Genuflecting, Tabernacles, and You—What is the Correct Protocol?

Greetings, my dear readers,

It’s been quite a while since I’ve posted anything liturgically related, but I feel I should write about what you’re going to read for the sake of everyone involved. Every time I go to a Catholic church, whether the Tabernacle is located in the sanctuary or not, 90% of the congregation invariably skips genuflecting and makes a bow, unless they’re getting into pews, where genuflecting seems to be a more ingrained habit.

Part of this confusion comes from the separation of the altar and Tabernacle in the 1960s. Without going into my thoughts on that, I will say simply that before the postconciliar changes, it was simple: the Tabernacle and the altar were typically one unit, and so when you passed the altar (which was also the Tabernacle containing the Blessed Sacrament), you genuflected. Now, people hear conflicting directions: genuflect to the Tabernacle, but bow to the altar when the Tabernacle is absent. And it has confused people enough that now, they mostly bow whether the Tabernacle is present or not. I’ve heard priests and laypeople alike say that the “profound bow” (a bow of the torso) is sufficient before the Blessed Sacrament, but I’d like to clear up some things. What does the Church currently expect you to do when you pass by or in front of the Tabernacle? Is it any different than it was in the pre-Vatican II days? Read on!

The current document of guidelines on these matters, the General Instruction of the Roman Missal, distinguishes between a) the reverence given to the Tabernacle inside Mass and outside Mass, and b) the reverence given to the Tabernacle inside Mass, which differs between those who have a liturgical role to perform and those sitting in the pews. Easy guideline first.

Although there are individual exceptions, 99% of the time you will only need to remember this one rule: the GIRM says that “all who pass before the Most Blessed Sacrament genuflect” (274). I’ll get to the exceptions in a second, but like I said, they will only rarely affect you, so just genuflect most of the time. I think it’s important to underscore something, not to be a Pharisee, but to ensure that the importance of the Holy Eucharist, the reverence due to God present in It, is properly conveyed by our movements. Genuflecting is the required gesture before the Blessed Sacrament. The profound bow is only allowed if you truly cannot genuflect. If you can’t genuflect without something to hold onto, but are able to do so with some sturdy object as support, then by all means, grab onto a nearby pew and genuflect that way. Please, consider the truth of the Real Presence and use the profound bow as a truly last resort, like if you have genuine leg problems and nothing to grab hold of.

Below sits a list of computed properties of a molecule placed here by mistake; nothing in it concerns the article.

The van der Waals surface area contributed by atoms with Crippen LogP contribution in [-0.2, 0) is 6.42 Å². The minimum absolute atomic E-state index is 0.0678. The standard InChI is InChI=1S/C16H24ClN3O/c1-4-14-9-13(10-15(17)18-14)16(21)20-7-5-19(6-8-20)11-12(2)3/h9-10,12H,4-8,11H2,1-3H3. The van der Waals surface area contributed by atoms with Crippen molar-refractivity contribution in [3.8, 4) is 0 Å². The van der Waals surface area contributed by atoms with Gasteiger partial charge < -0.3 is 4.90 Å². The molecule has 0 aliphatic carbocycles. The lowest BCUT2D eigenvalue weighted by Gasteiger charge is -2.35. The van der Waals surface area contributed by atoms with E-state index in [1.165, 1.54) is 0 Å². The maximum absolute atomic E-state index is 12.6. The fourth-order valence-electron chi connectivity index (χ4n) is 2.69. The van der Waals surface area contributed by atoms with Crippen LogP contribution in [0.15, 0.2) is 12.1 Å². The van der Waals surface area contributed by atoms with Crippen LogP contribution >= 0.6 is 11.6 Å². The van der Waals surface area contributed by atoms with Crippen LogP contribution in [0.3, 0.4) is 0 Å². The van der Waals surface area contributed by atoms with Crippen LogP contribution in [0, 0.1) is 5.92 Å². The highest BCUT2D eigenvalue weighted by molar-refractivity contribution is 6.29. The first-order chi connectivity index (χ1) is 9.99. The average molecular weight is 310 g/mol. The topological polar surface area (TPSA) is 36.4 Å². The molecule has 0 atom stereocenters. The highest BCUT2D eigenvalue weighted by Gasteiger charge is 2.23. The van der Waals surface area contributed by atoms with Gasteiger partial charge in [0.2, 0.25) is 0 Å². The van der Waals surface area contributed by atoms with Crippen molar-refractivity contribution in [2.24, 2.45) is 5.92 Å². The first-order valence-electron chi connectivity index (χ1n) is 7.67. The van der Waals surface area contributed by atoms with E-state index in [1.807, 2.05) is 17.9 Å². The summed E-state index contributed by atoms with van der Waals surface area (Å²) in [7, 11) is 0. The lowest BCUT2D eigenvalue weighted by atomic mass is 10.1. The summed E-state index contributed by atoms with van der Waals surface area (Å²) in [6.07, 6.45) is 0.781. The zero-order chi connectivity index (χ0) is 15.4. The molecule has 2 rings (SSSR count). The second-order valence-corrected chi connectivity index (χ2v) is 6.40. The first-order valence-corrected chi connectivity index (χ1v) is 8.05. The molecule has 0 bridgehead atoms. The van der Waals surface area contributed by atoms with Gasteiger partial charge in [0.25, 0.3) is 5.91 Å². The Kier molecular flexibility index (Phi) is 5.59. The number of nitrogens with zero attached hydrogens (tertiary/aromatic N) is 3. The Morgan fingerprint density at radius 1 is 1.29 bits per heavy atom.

Now, what are the exceptions to genuflecting? Like I said, they’re rarely going to apply to you. They actually apply to the priest and other ministers, and only during Mass (GIRM 274):

If the tabernacle with the Most Blessed Sacrament is present in the sanctuary, the priest, the deacon, and the other ministers genuflect when they approach the altar and when they depart from it, but not during the celebration of Mass itself.

There we go.

Rule 1) Outside of Mass, everyone genuflects to the Tabernacle, whenever it is passed and whenever entering or leaving a pew. This trumps bowing to the altar. At the risk of sounding irreverent, just ignore the freestanding altar if the Tabernacle is there and make a genuflection.